Viruses, worms and physical attacks could have a devastating effect on business, warned speakers at the Protecting Critical Information Infrastructures convention last week.
Criminal gangs are bribing employees of companies in the City of London to raid corporate databases for credit card and sensitive personal details, Mike Bowron, assistant commissioner of the City of London Police revealed.
"There is much more illegal access to databases than companies are prepared to admit to their shareholders and the police: 70% of illegal access is by an employers' own staff," he said.
Lax security and poor oversight of employees' use of sensitive corporate information are also contributing to rapid growth in identity theft, Bowron said. Last year 110,000 people in the UK had their identities stolen at an estimated cost of £1.3bn.
Bowron said thefts of credit card details by employees "were 10 a penny". He knew of at least three recent cases where employees inside financial services companies had passed on credit card details to criminals. In one case, a bank left itself open to blackmail threats from a former member of its IT security staff after allowing him to work unsupervised on sensitive credit card databases.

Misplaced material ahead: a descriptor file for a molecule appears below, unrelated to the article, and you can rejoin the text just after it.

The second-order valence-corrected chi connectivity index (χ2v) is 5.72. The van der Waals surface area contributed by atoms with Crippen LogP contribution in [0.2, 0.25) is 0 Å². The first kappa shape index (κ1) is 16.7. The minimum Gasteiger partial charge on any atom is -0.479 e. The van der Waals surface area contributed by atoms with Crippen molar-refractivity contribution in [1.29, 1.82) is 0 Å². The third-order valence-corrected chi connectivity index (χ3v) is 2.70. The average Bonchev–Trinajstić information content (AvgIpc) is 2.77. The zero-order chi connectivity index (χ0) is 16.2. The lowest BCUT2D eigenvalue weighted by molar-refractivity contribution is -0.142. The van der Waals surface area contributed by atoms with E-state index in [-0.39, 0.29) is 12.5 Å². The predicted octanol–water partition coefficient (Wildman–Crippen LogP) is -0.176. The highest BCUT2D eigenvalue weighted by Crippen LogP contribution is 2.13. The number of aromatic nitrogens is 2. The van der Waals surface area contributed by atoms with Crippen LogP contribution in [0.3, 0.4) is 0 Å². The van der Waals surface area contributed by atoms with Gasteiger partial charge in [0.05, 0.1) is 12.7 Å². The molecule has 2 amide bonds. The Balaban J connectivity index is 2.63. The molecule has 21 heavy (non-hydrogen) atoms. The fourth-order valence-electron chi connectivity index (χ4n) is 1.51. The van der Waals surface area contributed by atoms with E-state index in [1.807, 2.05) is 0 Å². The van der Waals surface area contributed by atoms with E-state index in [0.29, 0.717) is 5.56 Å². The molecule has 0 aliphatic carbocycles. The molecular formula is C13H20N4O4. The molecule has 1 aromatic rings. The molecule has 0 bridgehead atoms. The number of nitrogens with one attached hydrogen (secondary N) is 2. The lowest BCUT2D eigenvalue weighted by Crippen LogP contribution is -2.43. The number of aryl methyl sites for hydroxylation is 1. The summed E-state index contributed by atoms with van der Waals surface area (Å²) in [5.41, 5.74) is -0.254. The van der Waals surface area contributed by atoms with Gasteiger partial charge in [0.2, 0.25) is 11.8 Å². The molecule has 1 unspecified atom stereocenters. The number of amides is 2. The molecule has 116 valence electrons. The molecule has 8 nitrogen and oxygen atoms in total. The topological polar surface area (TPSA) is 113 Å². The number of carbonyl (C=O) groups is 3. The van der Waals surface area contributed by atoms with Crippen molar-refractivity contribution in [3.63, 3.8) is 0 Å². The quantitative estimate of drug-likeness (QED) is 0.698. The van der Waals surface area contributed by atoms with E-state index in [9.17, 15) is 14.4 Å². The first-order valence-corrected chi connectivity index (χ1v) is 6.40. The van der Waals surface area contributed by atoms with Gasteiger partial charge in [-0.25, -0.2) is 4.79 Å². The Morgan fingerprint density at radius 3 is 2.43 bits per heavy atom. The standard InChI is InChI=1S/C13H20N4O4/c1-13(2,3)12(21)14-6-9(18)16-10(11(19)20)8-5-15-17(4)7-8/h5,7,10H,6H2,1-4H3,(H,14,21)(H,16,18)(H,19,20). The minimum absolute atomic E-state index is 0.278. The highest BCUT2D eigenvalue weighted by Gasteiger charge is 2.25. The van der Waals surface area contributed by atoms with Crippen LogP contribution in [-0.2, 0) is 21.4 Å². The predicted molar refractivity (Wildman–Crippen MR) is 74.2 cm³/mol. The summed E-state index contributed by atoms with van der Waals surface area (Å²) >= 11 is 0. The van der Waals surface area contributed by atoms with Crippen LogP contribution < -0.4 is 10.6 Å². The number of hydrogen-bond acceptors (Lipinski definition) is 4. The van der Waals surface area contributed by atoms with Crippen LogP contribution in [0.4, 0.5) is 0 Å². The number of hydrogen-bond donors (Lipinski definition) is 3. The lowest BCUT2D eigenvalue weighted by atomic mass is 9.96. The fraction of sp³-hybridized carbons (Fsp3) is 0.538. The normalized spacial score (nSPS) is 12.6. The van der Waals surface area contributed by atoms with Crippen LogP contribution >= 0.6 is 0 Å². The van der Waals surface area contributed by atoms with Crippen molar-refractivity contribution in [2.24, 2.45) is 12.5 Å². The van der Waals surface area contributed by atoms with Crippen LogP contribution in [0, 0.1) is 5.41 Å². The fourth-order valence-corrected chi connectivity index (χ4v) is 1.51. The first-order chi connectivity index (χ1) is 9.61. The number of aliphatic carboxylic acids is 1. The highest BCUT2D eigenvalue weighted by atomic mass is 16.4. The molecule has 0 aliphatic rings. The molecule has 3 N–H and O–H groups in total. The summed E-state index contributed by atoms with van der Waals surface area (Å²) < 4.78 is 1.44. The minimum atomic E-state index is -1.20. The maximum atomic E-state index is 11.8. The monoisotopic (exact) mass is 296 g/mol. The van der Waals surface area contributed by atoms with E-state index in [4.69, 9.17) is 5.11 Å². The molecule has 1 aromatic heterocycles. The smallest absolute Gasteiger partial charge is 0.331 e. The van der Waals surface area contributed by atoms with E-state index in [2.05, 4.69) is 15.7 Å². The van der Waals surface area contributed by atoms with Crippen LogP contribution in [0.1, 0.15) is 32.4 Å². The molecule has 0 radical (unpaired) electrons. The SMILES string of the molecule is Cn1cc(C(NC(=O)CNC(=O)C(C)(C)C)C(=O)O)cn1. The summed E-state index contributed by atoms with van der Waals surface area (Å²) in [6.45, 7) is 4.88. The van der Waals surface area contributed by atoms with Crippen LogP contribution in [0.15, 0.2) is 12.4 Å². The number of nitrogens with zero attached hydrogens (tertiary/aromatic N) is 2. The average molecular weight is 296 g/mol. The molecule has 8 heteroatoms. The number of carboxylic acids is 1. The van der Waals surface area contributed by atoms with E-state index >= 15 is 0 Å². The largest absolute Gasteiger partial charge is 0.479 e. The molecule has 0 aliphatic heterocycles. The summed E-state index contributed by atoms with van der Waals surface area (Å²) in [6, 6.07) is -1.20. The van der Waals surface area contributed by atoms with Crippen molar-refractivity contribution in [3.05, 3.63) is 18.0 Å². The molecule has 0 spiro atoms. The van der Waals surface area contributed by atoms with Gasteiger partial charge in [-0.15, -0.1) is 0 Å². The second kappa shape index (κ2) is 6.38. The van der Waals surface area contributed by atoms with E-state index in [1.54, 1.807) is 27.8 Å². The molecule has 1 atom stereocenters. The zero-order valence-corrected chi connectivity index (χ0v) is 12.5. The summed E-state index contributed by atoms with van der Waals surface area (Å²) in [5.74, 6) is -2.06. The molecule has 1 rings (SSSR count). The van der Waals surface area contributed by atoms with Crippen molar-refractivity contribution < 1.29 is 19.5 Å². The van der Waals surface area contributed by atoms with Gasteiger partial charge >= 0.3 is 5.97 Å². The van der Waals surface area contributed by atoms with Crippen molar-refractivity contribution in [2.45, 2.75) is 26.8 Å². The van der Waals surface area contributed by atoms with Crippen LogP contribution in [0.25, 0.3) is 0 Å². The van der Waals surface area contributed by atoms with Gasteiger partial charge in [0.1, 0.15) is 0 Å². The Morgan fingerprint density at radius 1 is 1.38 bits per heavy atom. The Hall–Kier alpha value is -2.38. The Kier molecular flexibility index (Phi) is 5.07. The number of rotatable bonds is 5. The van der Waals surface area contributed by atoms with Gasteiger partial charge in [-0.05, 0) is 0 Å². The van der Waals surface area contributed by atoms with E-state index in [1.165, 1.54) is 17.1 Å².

The employee, who felt aggrieved that the bank had ignored his warnings about poor security, threatened to leak sensitive credit card details to highlight the firm's lax approach.
Businesses can protect themselves by taking simple precautions, said Bowron: buying the best IT security they can afford; training staff about security risks; and making sure they preserve evidence of all database access.
Employers could learn from the police, by segregating information so that no one person knows everything about internal IT systems, and limiting database access to those who really need it.
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- The City of London Police will become the lead force in the UK for investigating financial crime from April, and will offer advice and services to other forces.